Douglas and Bec Arch Collection

The New Douglas & Bec Collection is a Study in Modern Glam

As of this year, Bec Dowie and her father, Douglas Snelling — founders of the New Zealand–based design studio, Douglas and Bec — have been in business for a decade. To commemorate the occasion, they’re releasing a brand-new collection of furniture and lighting that pays homage to traditions nearly a century old. The collection, which the pair call ARCH, takes its cues from the 1920s and '30s, an era when furniture was more deeply embedded in the key moments of one’s everyday.
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Douglas and Bec’s Beautifully Understated New Zealand Home

There are elements of Bec Dowie’s northern New Zealand home that are impossible to capture in photographs alone. One may not realize, for instance, the scope of its rural surroundings. It may be hard to detect the relative quiet in comparison to the city where the designer, her husband, and daughter previously made their home. And it most certainly may be difficult to grasp that, despite a noticeable lack of embellishment, it’s a multifaceted — and completely modifiable — space that belies its minimal appearance. To put it plainly: Its walls move.
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THING STOOP

Thing Industries

When designers approach their medium with such a religiosity that it pushes their work into an unattainable or off-putting place, it can make the viewer a bit uncomfortable. On the other hand, not taking your work seriously enough is a recipe for kitsch, and being relegated to that dustbin of history. Enter Bridie Picot and Matt Smith, two native New Zealanders behind the design studio Thing Industries, whose work flits back and forth between the arch and the architectural.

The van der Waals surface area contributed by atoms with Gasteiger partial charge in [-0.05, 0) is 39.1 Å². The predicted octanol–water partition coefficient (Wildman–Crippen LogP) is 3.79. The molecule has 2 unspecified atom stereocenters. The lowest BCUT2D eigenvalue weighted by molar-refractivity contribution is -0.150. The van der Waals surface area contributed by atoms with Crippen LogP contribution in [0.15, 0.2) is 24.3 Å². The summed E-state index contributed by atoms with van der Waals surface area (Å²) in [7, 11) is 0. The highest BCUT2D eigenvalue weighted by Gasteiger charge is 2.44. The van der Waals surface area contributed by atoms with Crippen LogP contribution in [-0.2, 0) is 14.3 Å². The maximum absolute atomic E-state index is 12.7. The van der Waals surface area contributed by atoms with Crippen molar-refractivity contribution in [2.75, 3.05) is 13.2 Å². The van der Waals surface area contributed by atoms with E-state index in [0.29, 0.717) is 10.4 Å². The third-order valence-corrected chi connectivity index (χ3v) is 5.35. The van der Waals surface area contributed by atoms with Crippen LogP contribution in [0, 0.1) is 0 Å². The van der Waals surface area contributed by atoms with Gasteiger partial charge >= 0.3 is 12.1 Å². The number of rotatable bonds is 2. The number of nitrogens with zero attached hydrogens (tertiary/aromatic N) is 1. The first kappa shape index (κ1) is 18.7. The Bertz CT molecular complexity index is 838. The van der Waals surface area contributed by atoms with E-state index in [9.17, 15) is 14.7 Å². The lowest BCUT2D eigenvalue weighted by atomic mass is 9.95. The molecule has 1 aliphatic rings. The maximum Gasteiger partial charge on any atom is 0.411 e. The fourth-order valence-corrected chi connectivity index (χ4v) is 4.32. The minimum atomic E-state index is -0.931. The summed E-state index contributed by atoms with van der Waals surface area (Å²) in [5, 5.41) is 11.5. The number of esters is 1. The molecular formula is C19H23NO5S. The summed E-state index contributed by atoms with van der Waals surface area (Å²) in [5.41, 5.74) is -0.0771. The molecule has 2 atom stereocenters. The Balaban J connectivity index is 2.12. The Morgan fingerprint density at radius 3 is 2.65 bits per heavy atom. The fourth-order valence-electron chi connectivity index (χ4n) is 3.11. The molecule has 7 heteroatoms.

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Down the Long Driveway, You’ll See It

There's nothing we love better than when our very talented, creative friends introduce us to their very talented, creative friends, and this week didn't disappoint: In our inboxes arrived the most beautiful submission from Mary Gaudin, a New Zealand photographer living in Montpellier, France, who was introduced to us through Brian Ferry, one of Sight Unseen's contributors and a wonderful photographer in his own right. Gaudin recently published a book on modernist New Zealand homes in collaboration Matthew Arnold of Sons & Co called Down the Long Driveway, You'll See It; the title is a quote from one of the book's subjects, upon giving directions to his home. The book documents 14 homes built between 1950 and 1974, and it's a revelation not only for the beautiful way in which it's photographed but for the peek it gives into New Zealand's architectural history.
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Pippa Drummond’s “Above (Series 1)”

The Auckland-born, New York City–based photographer Pippa Drummond is Sight Unseen's newest soon-to-be contributor, but when we were first introduced to her photography, it was the low-key but lovely portraits and coolly moody interiors that caught our eye. We had no idea at the time that she had this hiding in her portfolio. Above (Series 1) is a collaboration with prop stylist Rebecca Bartoshesky, and it reminds us a bit of Carl Kleiner’s Ikea cookbook photographs (which is interesting, considering Drummond’s other passion is food — she's got a cookbook of own in the works, and she assisted on the Amagansett-based shoot for Gwynnie’s latest. Yes, we ARE jealous). But the organized clutter here isn’t pantry staples but rather cheapo salon items that Drummond and Bartoshesky have turned into something almost beautiful.
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